Chengcheng Huang, University of Pittsburgh
601, Pao Yue-Kong Library
How neuronal variability impacts neural codes is a central question in systems neuroscience, often with complex and model dependent answers. Most population models are parametric, with tacitly assumed structure of neuronal tuning and population variability. While these models provide key insights, they cannot inform how the physiology and circuit wiring of cortical networks impact information flow. In this work, we study information propagation in spatially ordered neuronal networks. We focus on the effects of feedforward and recurrent projection widths relative to columnar width, as well as attentional modulation. We show that narrower feedforward projection width increases the saturation rate of information. In contrast, the recurrent projection width with spatially balanced excitation and inhibition has small effects on information. Further, we show that attention improves information flow by suppressing the internal dynamics of the recurrent network.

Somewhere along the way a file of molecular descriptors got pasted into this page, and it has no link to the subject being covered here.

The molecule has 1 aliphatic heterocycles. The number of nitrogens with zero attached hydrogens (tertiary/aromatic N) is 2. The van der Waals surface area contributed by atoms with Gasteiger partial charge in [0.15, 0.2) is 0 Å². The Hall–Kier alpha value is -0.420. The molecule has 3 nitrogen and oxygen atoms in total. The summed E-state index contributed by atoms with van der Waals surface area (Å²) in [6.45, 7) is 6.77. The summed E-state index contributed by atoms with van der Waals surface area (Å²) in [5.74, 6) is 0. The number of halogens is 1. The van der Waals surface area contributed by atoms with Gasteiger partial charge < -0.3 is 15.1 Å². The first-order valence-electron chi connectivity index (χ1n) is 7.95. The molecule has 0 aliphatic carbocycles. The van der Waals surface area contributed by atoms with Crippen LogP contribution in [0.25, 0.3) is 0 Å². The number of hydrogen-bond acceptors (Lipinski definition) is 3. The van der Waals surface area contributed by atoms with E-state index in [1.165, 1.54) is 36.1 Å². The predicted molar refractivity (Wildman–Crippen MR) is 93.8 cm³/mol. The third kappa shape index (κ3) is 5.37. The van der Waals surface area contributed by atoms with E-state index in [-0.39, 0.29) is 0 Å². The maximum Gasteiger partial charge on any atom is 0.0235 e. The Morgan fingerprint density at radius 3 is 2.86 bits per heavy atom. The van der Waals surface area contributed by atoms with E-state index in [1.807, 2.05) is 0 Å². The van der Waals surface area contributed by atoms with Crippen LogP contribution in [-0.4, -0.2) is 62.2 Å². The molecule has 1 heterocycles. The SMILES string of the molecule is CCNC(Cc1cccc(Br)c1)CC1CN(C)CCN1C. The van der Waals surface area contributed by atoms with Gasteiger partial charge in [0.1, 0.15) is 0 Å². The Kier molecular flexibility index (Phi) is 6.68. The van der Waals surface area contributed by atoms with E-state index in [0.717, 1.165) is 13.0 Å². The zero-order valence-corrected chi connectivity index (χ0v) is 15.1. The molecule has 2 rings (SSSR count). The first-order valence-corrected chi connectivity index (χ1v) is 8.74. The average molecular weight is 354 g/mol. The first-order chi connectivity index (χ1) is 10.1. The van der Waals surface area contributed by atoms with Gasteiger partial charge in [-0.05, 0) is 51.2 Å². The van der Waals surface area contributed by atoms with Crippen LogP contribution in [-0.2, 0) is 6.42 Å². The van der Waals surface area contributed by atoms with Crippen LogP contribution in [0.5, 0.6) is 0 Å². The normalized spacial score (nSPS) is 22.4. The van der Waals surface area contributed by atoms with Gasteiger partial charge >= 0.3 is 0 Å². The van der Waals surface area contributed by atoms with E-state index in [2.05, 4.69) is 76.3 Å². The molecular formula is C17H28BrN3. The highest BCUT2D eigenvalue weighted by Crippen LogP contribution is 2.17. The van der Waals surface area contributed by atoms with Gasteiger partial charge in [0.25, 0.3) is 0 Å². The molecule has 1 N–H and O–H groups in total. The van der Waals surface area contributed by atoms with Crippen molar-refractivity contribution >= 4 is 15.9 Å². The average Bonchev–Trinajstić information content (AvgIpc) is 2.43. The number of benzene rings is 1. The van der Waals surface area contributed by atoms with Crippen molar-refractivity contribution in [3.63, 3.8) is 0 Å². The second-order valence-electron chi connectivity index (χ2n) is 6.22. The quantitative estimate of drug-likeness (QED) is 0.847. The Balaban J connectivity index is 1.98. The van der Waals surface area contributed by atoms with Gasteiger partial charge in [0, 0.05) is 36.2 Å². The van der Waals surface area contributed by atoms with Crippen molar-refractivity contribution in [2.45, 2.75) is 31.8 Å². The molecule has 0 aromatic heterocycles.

Dr. Chengcheng Huang is a postdoctoral associate in the group of Brent Doiron from the Department of Mathematics, University of Pittsburgh. IShe obtained her doctoral degree from the Courant Institute of Mathematical Sciences, New York University on 2015. Her PhD thesis was on neuromechanistic modeling in auditory neuroscience under the supervision of John Rinzel. She obtained her B.S. in mathematics from Nanjing University in China.